HIV-infected patients are at increased risk of human papillomavirus (HPV) acquisition and HPV-associated diseases. This study set out to determine whether a two-dose (2D) HPV vaccination schedule was sufficient in HIV-infected adolescents with immune reconstitution (IR) following antiretroviral treatment. Participants aged 9–15 years who had CD4 cell counts > 500 cells/mm3 and HIV-1 RNA < 40 copies/mL for at least one year were assigned to the 2D schedule, while older participants or those without IR received a three-dose (3D) schedule. Antibodies to HPV-16 and -18 were measured using a pseudovirion-based neutralization assay. A total of 96 subjects were enrolled; 31.3% and 68.7% received the 2D and 3D schedule, respectively. Of these, 66.7% and 57.6% of the 2D and 3D participants, respectively, were male. The seroconversion rates for HPV-16 and HPV-18 were 100% in all cases, except for HPV-18 in males who received the 3D schedule (97.4%). In males, the anti-HPV-16 geometric mean titers (GMTs) were 6859.3 (95% confidence interval, 4394.3–10,707.1) and 7011.1 (4648.8–10,573.9) in the 2D and 3D groups (p = 0.946), respectively, and the anti-HPV-18 GMTs were 2039.3 (1432.2–2903.8) and 2859.8 (1810.0–4518.4) in the 2D and 3D (p = 0.313) groups, respectively. In females, the anti-HPV-16 GMTs were 15,758.7 (8868.0–28,003.4) and 26,241.6 (16,972.7–40,572.3) in the 2D and 3D groups (p = 0.197), respectively, and the anti-HPV-18 GMTs were 5971.4 (3026.8–11,780.6) and 9993.1 (5950.8–16,781.1) in the 2D and 3D groups (p = 0.271), respectively. In summary, a 2D schedule is as immunogenic in young adolescents with IR as a 3D schedule in older subjects and those without IR.

Annalynn M. Galvin ◽  
Ashvita Garg ◽  
Stacey B. Griner ◽  
Jonathan D. Moore ◽  
Erika L. Thompson

Tiziana Cantile ◽  
Stefania Leuci ◽  
Andrea Blasi ◽  
Noemi Coppola ◽  
Roberto Sorrentino ◽  

Background: Pediatric dentists could play a key role in the prevention of human papilloma virus (HPV)-related oropharyngeal cancer (OP-cancer). The aim of this study was to assess knowledge, perception, and attitude on HPV-related OP-cancer, HPV infection, and HPV vaccination among Italian pediatric dentists. Methods: A cross-sectional study was conducted. Pediatric dentists received, by email, a link to participate in the questionnaire online. The questionnaire comprised four parts: (i) demographic information, (ii) knowledge on HPV-related OP-cancer, HPV infection, and HPV vaccine, (iii–iiii) perceptions and attitude on HPV-related OP-cancer, HPV infection, and HPV vaccine. Data were statistically analyzed with Kruskal–Wallis and Mann–Whitney test and Pearson’s chi-square test. Results: A total of 271 pediatric dentists completed the questionnaire. Results showed a good overall knowledge; a positive perception of their role in HPV disease prevention; a good attitude in discussing sensitive topics; a need for acquiring more information about HPV’s connection to cancer, HPV infection, and HPV vaccine. Conclusions: Improving educational training programs, as well as informing about prevention of HPV-related OP-cancer, will place pediatric dentists in the front line of HPV diseases primary prevention.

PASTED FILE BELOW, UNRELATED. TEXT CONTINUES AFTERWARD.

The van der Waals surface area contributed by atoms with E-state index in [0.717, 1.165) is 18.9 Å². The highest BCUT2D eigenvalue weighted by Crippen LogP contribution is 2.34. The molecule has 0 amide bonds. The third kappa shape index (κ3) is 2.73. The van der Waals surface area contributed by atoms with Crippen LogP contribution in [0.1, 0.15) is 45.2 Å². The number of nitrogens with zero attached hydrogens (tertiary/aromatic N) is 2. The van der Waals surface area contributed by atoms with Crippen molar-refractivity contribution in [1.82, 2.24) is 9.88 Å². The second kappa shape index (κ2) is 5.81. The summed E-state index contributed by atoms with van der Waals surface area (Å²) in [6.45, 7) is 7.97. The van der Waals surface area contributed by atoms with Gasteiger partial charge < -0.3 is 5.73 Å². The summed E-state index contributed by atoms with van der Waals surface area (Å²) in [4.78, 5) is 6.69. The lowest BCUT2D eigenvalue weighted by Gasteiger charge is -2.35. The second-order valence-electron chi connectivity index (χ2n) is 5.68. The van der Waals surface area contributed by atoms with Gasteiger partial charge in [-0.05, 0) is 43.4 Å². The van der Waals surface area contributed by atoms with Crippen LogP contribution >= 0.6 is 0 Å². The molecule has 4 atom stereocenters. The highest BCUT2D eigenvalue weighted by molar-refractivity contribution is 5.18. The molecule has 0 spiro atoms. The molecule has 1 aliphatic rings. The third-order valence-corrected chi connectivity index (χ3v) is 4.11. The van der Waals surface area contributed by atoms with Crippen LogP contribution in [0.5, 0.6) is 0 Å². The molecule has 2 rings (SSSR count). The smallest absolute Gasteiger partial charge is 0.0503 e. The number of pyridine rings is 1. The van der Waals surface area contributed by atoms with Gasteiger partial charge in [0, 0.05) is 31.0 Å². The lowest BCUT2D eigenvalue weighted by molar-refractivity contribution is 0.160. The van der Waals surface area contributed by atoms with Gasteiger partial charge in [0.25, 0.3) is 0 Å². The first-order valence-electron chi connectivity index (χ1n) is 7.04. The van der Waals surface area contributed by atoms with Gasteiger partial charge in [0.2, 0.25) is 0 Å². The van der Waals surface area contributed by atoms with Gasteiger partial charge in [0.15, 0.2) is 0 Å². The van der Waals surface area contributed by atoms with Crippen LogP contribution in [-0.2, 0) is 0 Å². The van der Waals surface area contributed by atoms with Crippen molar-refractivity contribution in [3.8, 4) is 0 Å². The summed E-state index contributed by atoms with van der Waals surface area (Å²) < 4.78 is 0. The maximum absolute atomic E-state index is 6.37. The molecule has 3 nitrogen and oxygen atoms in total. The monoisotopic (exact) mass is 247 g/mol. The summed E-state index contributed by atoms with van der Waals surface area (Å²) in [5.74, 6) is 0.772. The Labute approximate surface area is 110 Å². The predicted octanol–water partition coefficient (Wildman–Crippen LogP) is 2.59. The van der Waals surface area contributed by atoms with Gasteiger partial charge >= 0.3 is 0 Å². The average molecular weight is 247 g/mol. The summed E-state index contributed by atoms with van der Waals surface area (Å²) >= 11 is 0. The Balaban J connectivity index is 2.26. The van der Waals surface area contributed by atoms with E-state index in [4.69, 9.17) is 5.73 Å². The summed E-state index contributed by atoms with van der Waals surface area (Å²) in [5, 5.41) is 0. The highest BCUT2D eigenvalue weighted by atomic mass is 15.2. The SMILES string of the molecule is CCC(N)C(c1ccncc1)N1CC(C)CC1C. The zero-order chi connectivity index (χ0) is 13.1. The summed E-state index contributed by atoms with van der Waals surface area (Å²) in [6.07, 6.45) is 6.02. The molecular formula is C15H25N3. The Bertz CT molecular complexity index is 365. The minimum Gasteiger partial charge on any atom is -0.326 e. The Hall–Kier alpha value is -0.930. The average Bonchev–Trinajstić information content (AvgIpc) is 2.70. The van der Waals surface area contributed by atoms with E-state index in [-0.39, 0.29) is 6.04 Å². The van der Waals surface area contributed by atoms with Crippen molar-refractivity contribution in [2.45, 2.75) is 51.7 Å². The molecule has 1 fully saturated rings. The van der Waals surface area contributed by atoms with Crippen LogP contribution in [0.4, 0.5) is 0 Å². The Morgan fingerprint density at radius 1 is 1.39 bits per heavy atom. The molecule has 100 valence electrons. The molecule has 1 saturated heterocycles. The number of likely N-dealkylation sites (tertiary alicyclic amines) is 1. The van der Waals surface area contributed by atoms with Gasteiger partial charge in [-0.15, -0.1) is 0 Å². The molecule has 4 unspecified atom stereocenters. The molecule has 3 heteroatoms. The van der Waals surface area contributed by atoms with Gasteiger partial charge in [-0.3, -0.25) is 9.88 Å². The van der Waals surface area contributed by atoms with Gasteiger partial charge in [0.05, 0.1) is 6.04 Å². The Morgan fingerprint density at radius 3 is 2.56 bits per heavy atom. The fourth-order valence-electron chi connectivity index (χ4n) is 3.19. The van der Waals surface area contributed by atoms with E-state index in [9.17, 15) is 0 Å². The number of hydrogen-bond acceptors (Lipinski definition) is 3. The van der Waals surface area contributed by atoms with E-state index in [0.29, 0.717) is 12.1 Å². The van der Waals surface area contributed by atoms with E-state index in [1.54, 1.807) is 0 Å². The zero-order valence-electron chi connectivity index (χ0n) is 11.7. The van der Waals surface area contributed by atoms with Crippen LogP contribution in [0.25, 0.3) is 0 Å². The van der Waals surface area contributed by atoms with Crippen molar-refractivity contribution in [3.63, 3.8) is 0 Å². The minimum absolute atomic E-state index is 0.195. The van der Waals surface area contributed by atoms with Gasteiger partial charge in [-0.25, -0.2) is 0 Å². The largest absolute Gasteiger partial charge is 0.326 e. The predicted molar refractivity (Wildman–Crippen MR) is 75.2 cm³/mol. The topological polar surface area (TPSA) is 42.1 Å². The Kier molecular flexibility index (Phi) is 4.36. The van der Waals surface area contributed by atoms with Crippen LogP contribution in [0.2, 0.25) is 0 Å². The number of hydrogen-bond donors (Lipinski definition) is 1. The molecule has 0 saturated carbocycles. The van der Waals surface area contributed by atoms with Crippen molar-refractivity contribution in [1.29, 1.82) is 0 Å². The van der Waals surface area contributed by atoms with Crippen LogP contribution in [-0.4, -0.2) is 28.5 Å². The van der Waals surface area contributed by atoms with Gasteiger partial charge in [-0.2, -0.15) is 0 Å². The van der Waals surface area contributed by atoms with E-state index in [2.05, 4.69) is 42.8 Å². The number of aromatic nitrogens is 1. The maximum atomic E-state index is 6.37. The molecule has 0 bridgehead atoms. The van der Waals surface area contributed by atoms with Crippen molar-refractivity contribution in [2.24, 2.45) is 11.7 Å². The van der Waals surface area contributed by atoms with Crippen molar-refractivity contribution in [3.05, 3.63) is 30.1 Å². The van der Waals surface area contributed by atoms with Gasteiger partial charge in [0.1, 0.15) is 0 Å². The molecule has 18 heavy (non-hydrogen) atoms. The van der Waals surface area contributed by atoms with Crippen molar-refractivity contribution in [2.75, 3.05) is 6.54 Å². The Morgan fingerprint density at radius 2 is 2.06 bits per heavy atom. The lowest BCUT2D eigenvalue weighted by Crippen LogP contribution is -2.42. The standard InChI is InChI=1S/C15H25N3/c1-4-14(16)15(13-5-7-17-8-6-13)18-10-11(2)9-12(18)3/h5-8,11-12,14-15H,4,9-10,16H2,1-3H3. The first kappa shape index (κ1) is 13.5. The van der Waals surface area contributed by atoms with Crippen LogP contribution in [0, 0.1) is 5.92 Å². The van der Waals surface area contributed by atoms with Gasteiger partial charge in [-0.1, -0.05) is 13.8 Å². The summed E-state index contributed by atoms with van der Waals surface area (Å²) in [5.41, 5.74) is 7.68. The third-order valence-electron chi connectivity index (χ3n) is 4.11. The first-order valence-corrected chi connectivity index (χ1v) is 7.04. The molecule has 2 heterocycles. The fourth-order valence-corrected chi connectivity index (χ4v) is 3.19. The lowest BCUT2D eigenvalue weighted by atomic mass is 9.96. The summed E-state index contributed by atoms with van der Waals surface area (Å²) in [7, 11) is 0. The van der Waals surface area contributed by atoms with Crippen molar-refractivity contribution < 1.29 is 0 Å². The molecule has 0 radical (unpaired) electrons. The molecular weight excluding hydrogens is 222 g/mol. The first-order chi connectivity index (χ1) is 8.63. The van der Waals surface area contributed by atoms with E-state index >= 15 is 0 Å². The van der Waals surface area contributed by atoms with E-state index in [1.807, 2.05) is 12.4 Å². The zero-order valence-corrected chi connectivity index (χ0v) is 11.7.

2022 ◽  
Vol 22 (1) ◽  
Anna Loenenbach ◽  
Michael Pawlita ◽  
Tim Waterboer ◽  
Thomas Harder ◽  
Christina Poethko-Müller ◽  

Abstract Background In Germany, HPV vaccination of adolescent girls was introduced in 2007. Nationally representative data on the distribution of vaccine-relevant HPV types in the pre-vaccination era are, however, only available for the adult population. To obtain data in children and adolescents, we assessed the prevalence and determinants of serological response to 16 different HPV types in a representative sample of 12,257 boys and girls aged 1–17 years living in Germany in 2003–2005. Methods Serum samples were tested for antibodies to nine mucosal and seven cutaneous HPV types. The samples had been collected during the nationally representative German Health Interview and Examination Survey for Children and Adolescents in 2003–2006. We calculated age- and gender-specific HPV seroprevalence. We used multivariable regression models to identify associations between demographic and behavioral characteristics and HPV seropositivity. Results We found low but non-zero seroprevalence for the majority of tested HPV types among children and adolescents in Germany. The overall seroprevalence of HPV-16 was 2.6%, with slightly higher values in adolescents. Seroprevalence of all mucosal types but HPV-6 ranged from 0.6% for HPV-33, to 6.4% for HPV-31 and did not differ by gender. We found high overall seroprevalence for HPV-6 with 24.8%. Cutaneous HPV type seroprevalence ranged from 4.0% for HPV-38 to 31.7% for HPV-1. In the majority of cutaneous types, seroprevalence did not differ between boys and girls, but increased sharply with age, (e.g., HPV-1 from 1.5% in 1–3-years-old to 45.1% in 10–11-years-old). Associations between behavioral factors and type-specific HPV prevalence were determined to be heterogeneous. Conclusions We report the first nationally representative data of naturally acquired HPV antibody reactivity in the pre-HPV-vaccination era among children and adolescents living in Germany. These data can be used as baseline estimates for evaluating the impact of the current HPV vaccination strategy targeting 9–14-years-old boys and girls.